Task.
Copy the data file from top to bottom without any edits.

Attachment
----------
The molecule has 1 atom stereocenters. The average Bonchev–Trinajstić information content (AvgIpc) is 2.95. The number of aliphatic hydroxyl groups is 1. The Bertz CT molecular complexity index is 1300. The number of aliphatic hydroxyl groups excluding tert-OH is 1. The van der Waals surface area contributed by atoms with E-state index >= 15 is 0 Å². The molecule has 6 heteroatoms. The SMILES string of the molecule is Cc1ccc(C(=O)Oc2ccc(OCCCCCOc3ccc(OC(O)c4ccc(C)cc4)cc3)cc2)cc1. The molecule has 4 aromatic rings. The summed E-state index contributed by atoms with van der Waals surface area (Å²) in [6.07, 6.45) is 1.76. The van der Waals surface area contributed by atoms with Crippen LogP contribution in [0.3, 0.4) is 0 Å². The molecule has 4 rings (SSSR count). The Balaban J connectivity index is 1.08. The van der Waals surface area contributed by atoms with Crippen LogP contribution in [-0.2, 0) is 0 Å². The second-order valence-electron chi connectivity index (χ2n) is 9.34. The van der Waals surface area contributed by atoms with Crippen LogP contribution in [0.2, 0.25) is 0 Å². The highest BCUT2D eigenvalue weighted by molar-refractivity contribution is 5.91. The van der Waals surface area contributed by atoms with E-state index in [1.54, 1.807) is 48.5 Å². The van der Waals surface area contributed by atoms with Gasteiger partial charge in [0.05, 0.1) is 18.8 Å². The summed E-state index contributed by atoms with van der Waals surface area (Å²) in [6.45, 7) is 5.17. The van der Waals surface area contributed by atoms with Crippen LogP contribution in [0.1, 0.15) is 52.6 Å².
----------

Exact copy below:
The molecule has 1 atom stereocenters. The average Bonchev–Trinajstić information content (AvgIpc) is 2.95. The number of aliphatic hydroxyl groups is 1. The Bertz CT molecular complexity index is 1300. The number of aliphatic hydroxyl groups excluding tert-OH is 1. The van der Waals surface area contributed by atoms with E-state index >= 15 is 0 Å². The molecule has 6 heteroatoms. The SMILES string of the molecule is Cc1ccc(C(=O)Oc2ccc(OCCCCCOc3ccc(OC(O)c4ccc(C)cc4)cc3)cc2)cc1. The molecule has 4 aromatic rings. The summed E-state index contributed by atoms with van der Waals surface area (Å²) in [6.07, 6.45) is 1.76. The van der Waals surface area contributed by atoms with Crippen LogP contribution in [0.3, 0.4) is 0 Å². The molecule has 4 rings (SSSR count). The Balaban J connectivity index is 1.08. The van der Waals surface area contributed by atoms with Crippen LogP contribution in [-0.2, 0) is 0 Å². The second-order valence-electron chi connectivity index (χ2n) is 9.34. The van der Waals surface area contributed by atoms with Crippen LogP contribution in [0.2, 0.25) is 0 Å². The highest BCUT2D eigenvalue weighted by molar-refractivity contribution is 5.91. The van der Waals surface area contributed by atoms with E-state index in [1.54, 1.807) is 48.5 Å². The van der Waals surface area contributed by atoms with Gasteiger partial charge in [0.05, 0.1) is 18.8 Å². The summed E-state index contributed by atoms with van der Waals surface area (Å²) in [6.45, 7) is 5.17. The van der Waals surface area contributed by atoms with Crippen LogP contribution in [0.1, 0.15) is 52.6 Å².